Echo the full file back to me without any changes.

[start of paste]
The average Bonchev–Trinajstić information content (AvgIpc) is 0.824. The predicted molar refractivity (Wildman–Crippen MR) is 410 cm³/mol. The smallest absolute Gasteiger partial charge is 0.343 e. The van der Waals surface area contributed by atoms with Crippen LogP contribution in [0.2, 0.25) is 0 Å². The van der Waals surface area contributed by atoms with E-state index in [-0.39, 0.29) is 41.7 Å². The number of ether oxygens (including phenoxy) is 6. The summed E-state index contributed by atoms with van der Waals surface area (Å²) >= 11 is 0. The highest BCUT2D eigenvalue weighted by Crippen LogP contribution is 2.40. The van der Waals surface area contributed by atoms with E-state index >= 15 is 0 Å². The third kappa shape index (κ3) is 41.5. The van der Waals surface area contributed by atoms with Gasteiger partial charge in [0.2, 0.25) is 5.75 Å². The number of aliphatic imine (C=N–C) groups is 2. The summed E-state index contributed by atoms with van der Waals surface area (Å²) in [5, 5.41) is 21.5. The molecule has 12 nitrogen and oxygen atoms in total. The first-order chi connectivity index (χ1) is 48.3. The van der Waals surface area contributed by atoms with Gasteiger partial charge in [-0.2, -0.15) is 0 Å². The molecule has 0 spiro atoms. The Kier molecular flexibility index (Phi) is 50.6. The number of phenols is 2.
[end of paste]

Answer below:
The average Bonchev–Trinajstić information content (AvgIpc) is 0.824. The predicted molar refractivity (Wildman–Crippen MR) is 410 cm³/mol. The smallest absolute Gasteiger partial charge is 0.343 e. The van der Waals surface area contributed by atoms with Crippen LogP contribution in [0.2, 0.25) is 0 Å². The van der Waals surface area contributed by atoms with E-state index in [-0.39, 0.29) is 41.7 Å². The number of ether oxygens (including phenoxy) is 6. The summed E-state index contributed by atoms with van der Waals surface area (Å²) >= 11 is 0. The highest BCUT2D eigenvalue weighted by Crippen LogP contribution is 2.40. The van der Waals surface area contributed by atoms with E-state index >= 15 is 0 Å². The third kappa shape index (κ3) is 41.5. The van der Waals surface area contributed by atoms with Gasteiger partial charge in [0.2, 0.25) is 5.75 Å². The number of aliphatic imine (C=N–C) groups is 2. The summed E-state index contributed by atoms with van der Waals surface area (Å²) in [5, 5.41) is 21.5. The molecule has 12 nitrogen and oxygen atoms in total. The first-order chi connectivity index (χ1) is 48.3. The van der Waals surface area contributed by atoms with Gasteiger partial charge in [-0.2, -0.15) is 0 Å². The molecule has 0 spiro atoms. The Kier molecular flexibility index (Phi) is 50.6. The number of phenols is 2.